Mother Jones: What do you think is the most exciting new use of technology in politics?
Phil de Vellis: I think the use of YouTube and Flash Video is the most exciting. For the first time, campaigns, organizations, and regular citizens can post and distribute video online for nothing. That's a major hurdle. Internet video has been around for a while, but it's been very cumbersome. You've had to use a whole mess of programs and if you didn't have the exact plug-in, it wouldn't work. Now, you're delivering video via Flash and there are no hosting fees. Ninety-nine percent of Internet users have Flash installed so they can use them.
MJ: And, on the flip side, what do you think is the most overhyped technology being used in politics?
PD: Twitter. It's your own inner monologue that's recorded and reported to everyone. I could be wrong. It could really catch on. But I think that people are more interested in using social networks or IM. It's a real weird hybrid of that sort of stuff. I've sat in on seminars where people are talking about Twitter like it's going to change everything. Not this cycle. It's not there yet.
MJ: How are campaigns using it? I know Edwards' campaign jumped right into Twitter.
PD: I don't think it's bad that these campaigns are trying out everything under the sun. In some ways, it's kind of like the space race, where they invented some extra technology that wound its way to creating the VCR and all these other things. They can try out all these new technologies and some will work and some won't. I think they're just using it as another way to find people.
MJ: Do you think that open-source politics forces candidates to be more responsive? Do you think it encourages more dialogue?
PD: I definitely think that all of these open-source technologies are just other ways for politicians to hear what people are saying and also to get feedback. Before all this stuff, there were a few guys-guys like Joe Klein, David Broder, the Capital Gang-who could say if a campaign was run well or not. Now you've got millions of people essentially doing the same thing. They are analyzing campaigns. So for candidates, talking to David Broder isn't a make-or-break thing. They can talk to Markos, or they could talk to local bloggers in Iowa. There are still gatekeepers. There are just a lot more of them, and new ones all the time.
MJ: When you created "Hillary 1984," did you think in advance that there would be this much fallout?
PD: I knew I was playing with fire, but I didn't think it would reach this level. When I saw presidential candidates commenting on it on TV, it went to a whole new level of scrutiny that I have never witnessed. So, yes, I knew what I was doing. I didn't realize I would be identified and I didn't realize people would care as much as they did. I knew it was very provocative. The thing people don't realize is that the Internet is a really hot medium. That is the kind of thing that breaks through-something that is really up in your face. Usually, you are shoving stuff out there that people could care less about. Did I realize it was going to be such a big deal? No, I didn't really realize that, obviously.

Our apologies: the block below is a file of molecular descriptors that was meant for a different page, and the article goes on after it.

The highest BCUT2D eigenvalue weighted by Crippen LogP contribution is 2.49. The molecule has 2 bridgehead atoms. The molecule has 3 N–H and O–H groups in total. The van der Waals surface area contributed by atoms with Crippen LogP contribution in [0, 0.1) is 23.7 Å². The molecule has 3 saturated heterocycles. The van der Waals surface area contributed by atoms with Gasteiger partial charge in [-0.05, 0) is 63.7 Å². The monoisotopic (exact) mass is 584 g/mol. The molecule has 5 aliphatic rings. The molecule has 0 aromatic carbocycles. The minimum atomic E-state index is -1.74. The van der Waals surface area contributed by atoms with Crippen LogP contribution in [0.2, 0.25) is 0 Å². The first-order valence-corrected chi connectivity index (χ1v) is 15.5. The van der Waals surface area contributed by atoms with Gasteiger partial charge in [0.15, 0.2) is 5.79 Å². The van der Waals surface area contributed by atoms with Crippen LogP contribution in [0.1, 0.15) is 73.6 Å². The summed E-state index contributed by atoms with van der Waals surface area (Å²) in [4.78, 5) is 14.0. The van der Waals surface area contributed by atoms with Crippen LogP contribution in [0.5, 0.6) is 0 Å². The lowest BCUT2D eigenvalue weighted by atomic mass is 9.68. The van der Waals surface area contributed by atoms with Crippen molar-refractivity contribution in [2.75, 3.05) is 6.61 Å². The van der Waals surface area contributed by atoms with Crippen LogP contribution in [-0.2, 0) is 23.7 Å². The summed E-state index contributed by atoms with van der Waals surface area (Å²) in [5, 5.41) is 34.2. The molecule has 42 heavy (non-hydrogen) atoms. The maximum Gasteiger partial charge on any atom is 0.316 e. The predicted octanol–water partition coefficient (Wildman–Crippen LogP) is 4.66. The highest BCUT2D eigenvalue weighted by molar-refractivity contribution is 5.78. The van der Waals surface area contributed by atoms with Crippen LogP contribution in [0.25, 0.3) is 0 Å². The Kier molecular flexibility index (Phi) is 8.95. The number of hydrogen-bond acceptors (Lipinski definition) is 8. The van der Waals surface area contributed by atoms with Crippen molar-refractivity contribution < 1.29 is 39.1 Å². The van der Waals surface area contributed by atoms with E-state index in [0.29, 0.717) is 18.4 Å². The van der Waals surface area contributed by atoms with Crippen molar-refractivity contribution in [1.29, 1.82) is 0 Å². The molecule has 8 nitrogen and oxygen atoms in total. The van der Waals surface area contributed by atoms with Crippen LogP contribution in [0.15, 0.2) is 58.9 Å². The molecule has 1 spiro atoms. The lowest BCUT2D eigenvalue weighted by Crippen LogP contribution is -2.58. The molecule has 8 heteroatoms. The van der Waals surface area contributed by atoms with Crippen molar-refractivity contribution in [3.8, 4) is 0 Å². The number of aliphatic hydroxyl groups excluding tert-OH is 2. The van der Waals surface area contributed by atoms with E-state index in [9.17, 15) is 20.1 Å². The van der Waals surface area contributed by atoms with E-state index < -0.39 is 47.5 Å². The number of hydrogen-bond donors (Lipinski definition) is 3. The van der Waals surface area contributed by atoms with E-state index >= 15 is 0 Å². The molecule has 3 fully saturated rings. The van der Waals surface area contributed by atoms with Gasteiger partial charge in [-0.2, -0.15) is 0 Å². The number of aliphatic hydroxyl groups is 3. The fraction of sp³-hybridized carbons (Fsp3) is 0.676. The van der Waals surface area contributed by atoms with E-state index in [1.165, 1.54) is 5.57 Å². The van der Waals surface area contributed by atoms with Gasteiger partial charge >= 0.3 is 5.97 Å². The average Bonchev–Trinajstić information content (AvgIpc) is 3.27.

MJ: At the time, what was your title at Blue State Digital?
PD: I was a strategist. Most of the clients that I worked for were not actively engaged in a campaign but rather in electoral policy.
MJ: So if this is what you were doing for your job, what prompted you to make a video like this in your off time?
PD: It's one of those things where you have the skills and I just put it to use.
MJ: You weren't working for the Obama campaign directly?
PD: I was an Internet strategist and they were not one of the clients who I was working with doing Internet strategy.
MJ: I'm sure you are aware of the skepticism surrounding the situation-that people just don't believe that there was no campaign involvement. You lived with an Obama PR flack.
PD: I'm friends with people on every campaign. Politics is a really small world-it's really like junior high. The [Obama] campaign was not involved in it at all. As soon as they found out, I left the company. I think Obama's a great guy, and I think he's running a great campaign, but that doesn't make me officially part of the campaign. But am I connected on one of these trees that connects all the great rock bands-like the drummer of Pink Floyd is also in Supertramp. Yeah, there's some of that. But I have the capability to do that on my own and the ability to get it out there. I'm kind of a utility player. I can do it all. I can also just shut up and watch the fireworks go off and that's what I did.
MJ: In your response on Huffington Post, you said you wanted to express your feelings about the Democratic primary and also to show that an individual citizen can affect the process. And in light of what's happened recently with Obama's MySpace page, how does a campaign harness the power of that citizen without it getting completely out of control?
PD: They can't-the game really has changed. They can't exercise the same amount of control over the campaign. During the Dean campaign, nobody ever said, "Oh, look at what your crazy supporter did." Reporters were interested in the technology and never really read anything people were writing-and they were writing really crazy things. So I would say it's probably best to encourage supporters to go out there and be advocates and at some point, [candidates] are going to have to distance themselves if it's not what they intended.
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